The average value of ecosystem carbon stock in this study was 449.4 t ha−1 (Table 7), which was much more than other reports for natural secondary forest in northwest China (160 t ha−1) (Houghton & Hackler, 2003) and major forest types in China (258.8 t ha−1) (Zhou, Yu & Zhao, 2000). Meanwhile, our result was also higher than the reports for Picea crassifolia forest (348 t ha−1) (Wagner et al., 2015) and Norway spruce (393 t ha−1) (Seedre et al., 2015). Besides forest types and age structure, climate and edaphic factors may be responsible for such differences. Our study reconfirmed that spruce forests have substantial carbon stock.

Ecosystem carbon stock in this study had no significant variation with the increase of stand age (Table 7). The different variation pattern from Wang et al. (2016a) probably reflects the distinction of carbon sequestration ability of different tree species. The dominant tree species were Quercus liaotungensis, Populus davidiana and B. platyphylla in the study of Wang et al. (2016a). This may help us understand the spatial and temporal heterogeneity of carbon sequestration characteristics of different dominant tree species.

Carbon sequestration potentials in the forest biomass

Estimating the carbon sequestration potential in natural forest ecosystems is the basis of predicting long-term changes of carbon dynamics. The average value of carbon sequestration potential by the vegetation biomass was estimated as 29.4 t ha−1 in these natural spruce forests, which fell in the range (12.27–49.88 t ha−1) found in alpine forests in Qinghai-Xizang Plateau (Wang et al., 2016b). Meanwhile, these estimates were much less than the result reported by Zhong, Zhou & Li (2014) for natural forests in Karst area (57.88 t ha−1). The land-use history (Roxburgh et al., 2006), climate and age structure (Liu et al., 2014) are important factors affecting forest carbon sequestration potential in different study areas. Spruce forests in northwest China suffered some disturbances before implementing the NFP, resulting in lack of enough old stands. The low aged forests are the dominant contributor of carbon sequestration potential in the natural spruce forests in northwest China.

Carbon sequestration rate in these forests ranged from 0.15 to 2.47 t ha−1 year−1, which was less than the estimate of aboveground biomass for dominant tree species in a tropical deciduous forest (1.47–4.64 t ha−1 year−1) (Devi & Yadava, 2015). However, the maximum carbon sequestration rate (2.47 t ha−1 year−1) in this study was greater than the estimate of 0.95 t ha−1 year−1 for broad-leaved mature forests in Qinghai-Xizang Plateau (Wang et al., 2016b), and was also greater than that for temperate forests in northwest China (1.1 t ha−1 year−1) (Houghton & Hackler, 2003). These observed differences in the carbon sequestration rate may be related to species composition, growth stage and climatic factors (Devi & Yadava, 2015). Quantifying carbon sequestration rate across stand age gradient is expected to provide more accurate assessments of the potential increment of vegetation carbon accumulation in forests.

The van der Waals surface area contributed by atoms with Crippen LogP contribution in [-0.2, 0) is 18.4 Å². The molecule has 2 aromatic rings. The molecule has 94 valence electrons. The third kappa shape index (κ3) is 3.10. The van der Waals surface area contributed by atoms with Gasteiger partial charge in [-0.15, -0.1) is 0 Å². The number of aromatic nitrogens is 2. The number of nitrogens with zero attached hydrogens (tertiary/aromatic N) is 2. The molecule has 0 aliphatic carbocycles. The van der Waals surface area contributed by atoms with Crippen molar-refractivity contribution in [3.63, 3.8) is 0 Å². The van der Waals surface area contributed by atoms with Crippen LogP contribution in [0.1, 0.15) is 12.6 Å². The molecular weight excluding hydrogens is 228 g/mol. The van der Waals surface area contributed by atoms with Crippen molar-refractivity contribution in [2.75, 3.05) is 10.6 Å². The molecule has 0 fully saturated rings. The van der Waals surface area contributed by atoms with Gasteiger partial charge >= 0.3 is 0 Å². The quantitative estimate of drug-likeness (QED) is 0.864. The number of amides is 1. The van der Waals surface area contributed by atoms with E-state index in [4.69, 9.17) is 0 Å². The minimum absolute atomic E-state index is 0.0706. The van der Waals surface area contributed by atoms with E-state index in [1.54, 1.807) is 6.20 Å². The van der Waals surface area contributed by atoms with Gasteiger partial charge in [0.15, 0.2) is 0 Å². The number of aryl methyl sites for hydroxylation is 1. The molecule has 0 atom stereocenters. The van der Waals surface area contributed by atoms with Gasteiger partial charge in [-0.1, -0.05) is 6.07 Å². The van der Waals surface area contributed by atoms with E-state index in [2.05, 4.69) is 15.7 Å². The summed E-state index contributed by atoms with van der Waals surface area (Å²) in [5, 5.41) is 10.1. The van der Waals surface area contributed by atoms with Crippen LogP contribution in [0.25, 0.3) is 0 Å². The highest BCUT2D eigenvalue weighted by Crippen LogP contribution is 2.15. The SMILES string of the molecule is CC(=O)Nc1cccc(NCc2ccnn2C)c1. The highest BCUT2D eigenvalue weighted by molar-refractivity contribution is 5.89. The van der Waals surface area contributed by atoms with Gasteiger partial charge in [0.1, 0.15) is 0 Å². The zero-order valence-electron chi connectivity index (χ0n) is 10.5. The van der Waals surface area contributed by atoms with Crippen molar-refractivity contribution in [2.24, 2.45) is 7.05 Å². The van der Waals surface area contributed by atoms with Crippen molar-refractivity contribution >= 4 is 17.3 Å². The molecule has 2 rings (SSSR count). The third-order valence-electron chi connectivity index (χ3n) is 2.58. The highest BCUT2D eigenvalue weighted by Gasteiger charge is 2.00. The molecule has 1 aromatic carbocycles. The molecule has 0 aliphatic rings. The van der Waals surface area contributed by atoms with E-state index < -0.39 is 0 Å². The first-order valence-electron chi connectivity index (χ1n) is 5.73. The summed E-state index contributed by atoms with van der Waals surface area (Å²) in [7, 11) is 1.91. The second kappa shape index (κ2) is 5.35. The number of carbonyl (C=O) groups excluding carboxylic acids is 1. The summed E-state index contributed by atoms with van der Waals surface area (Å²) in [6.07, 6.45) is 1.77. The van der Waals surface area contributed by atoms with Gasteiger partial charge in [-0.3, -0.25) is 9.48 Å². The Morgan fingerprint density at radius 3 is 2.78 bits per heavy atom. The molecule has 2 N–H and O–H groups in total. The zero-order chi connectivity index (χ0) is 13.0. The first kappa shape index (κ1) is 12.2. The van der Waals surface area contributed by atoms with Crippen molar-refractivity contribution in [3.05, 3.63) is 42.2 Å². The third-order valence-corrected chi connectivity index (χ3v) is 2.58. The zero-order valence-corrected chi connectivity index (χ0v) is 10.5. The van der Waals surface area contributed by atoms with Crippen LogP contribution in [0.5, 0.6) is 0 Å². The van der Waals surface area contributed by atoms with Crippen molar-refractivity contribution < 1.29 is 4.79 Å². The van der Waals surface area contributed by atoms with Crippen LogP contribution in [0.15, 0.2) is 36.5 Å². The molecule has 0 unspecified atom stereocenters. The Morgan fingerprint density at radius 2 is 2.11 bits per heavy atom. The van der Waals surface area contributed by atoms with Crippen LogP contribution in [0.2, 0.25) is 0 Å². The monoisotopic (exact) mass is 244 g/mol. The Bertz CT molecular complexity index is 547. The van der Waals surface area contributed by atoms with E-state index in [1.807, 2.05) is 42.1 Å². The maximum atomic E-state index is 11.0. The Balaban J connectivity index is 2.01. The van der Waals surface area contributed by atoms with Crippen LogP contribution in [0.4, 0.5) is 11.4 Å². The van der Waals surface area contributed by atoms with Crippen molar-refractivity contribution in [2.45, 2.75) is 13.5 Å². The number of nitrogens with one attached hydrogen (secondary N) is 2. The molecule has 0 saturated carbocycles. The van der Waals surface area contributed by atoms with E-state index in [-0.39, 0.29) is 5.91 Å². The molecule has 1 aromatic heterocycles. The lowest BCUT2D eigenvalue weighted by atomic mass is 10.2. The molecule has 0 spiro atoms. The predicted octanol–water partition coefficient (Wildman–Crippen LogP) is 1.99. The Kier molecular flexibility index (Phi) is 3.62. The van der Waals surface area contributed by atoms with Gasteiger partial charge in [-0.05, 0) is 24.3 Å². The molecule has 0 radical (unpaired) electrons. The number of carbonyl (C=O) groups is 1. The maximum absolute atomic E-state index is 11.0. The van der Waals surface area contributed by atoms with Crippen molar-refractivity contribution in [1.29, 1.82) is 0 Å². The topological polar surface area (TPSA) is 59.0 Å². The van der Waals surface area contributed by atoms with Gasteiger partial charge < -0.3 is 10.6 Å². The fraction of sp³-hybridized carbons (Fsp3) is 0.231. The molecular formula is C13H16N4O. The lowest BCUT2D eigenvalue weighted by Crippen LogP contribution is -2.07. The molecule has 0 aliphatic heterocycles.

The spruce forests in this study were located in the areas of NFP, and the estimation of carbon sequestration potential and carbon sequestration rate was based on the premise of the forests being under the protection in the future. Forests under NFP have covered 45% of the total forest area in China and play a crucial role in regulating forest carbon sequestration (Chinese Ministry of Forestry, 2010). By 2020, carbon stock of forests under NFP is expected to increase by 4 × 109 t (Yang, 2017). The NFP has acted its positive role in carbon accumulation in forests as shown by the national forest inventory data (Hu & liu, 2006; Ke et al., 2015; Yang, 2017; Zhou et al., 2014). Our results highlighted the important role of NPF on carbon accumulation in forest ecosystems.

Conclusions

Carbon partitioning in all ecosystem components (vegetation biomass, deadwood, litter and soil) across age classes were comprehensively estimated in natural spruce forests in northwest China. Tree layer could accumulate carbon constantly with the development of forest. Shrub, herb, and litter layers accounted for about 0.1–1% of the total ecosystem carbon and were age-independent. Fine roots and deadwoods also play important roles in carbon accumulation, accounting for approximately 1.0% and 0.8% of ecosystem carbon stock, respectively. In each age class, the soil contributed more than 65% of the ecosystem carbon stock. Stand age is not a good predictor of soil carbon stock. Hence, accurate evaluation of the soil organic carbon stock dynamics in the forests requires long-term monitoring in situ. The carbon stock in biomass was the major contributor to the increment of carbon stock in ecosystems. The average value of carbon sequestration potential for these forests was estimated as 29.4 t ha−1, with the lower aged ones being the dominant contributor. The maximum carbon sequestration rate was 2.47 t ha−1 year−1 appearing in the growth stage of 37–56 years. The information from this study will improve our understanding of carbon stocks and dynamics in natural forests and can be helpful to evaluating the role of NFP in increasing forest carbon accumulation.